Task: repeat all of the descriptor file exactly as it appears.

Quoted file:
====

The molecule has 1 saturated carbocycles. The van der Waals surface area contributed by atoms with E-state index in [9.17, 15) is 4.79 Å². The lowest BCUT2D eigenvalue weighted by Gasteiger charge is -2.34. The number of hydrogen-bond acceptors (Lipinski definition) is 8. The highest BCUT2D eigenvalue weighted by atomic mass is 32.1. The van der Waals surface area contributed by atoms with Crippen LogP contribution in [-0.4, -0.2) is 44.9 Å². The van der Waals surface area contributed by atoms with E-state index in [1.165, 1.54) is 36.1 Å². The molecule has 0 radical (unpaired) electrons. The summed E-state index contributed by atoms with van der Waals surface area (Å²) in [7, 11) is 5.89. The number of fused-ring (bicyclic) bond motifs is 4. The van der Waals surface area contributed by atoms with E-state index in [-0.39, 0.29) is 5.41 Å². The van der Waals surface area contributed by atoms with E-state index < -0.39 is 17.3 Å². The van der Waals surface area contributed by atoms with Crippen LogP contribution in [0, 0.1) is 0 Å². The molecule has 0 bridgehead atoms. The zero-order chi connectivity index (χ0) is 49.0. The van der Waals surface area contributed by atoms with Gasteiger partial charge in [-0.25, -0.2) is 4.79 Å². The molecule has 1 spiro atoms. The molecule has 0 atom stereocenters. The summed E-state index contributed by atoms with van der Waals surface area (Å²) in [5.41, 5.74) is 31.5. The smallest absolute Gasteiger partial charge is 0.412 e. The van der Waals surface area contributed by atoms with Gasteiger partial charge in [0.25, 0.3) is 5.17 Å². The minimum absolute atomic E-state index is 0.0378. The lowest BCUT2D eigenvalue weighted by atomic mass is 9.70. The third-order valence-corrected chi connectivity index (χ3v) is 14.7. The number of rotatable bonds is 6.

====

The molecule has 1 saturated carbocycles. The van der Waals surface area contributed by atoms with E-state index in [9.17, 15) is 4.79 Å². The lowest BCUT2D eigenvalue weighted by Gasteiger charge is -2.34. The number of hydrogen-bond acceptors (Lipinski definition) is 8. The highest BCUT2D eigenvalue weighted by atomic mass is 32.1. The van der Waals surface area contributed by atoms with Crippen LogP contribution in [-0.4, -0.2) is 44.9 Å². The van der Waals surface area contributed by atoms with E-state index in [1.165, 1.54) is 36.1 Å². The molecule has 0 radical (unpaired) electrons. The summed E-state index contributed by atoms with van der Waals surface area (Å²) in [7, 11) is 5.89. The number of fused-ring (bicyclic) bond motifs is 4. The van der Waals surface area contributed by atoms with E-state index in [-0.39, 0.29) is 5.41 Å². The van der Waals surface area contributed by atoms with E-state index < -0.39 is 17.3 Å². The van der Waals surface area contributed by atoms with Crippen LogP contribution in [0, 0.1) is 0 Å². The molecule has 0 bridgehead atoms. The zero-order chi connectivity index (χ0) is 49.0. The van der Waals surface area contributed by atoms with Gasteiger partial charge in [-0.25, -0.2) is 4.79 Å². The molecule has 1 spiro atoms. The molecule has 0 atom stereocenters. The summed E-state index contributed by atoms with van der Waals surface area (Å²) in [5.41, 5.74) is 31.5. The smallest absolute Gasteiger partial charge is 0.412 e. The van der Waals surface area contributed by atoms with Gasteiger partial charge in [0.25, 0.3) is 5.17 Å². The minimum absolute atomic E-state index is 0.0378. The lowest BCUT2D eigenvalue weighted by atomic mass is 9.70. The third-order valence-corrected chi connectivity index (χ3v) is 14.7. The number of rotatable bonds is 6.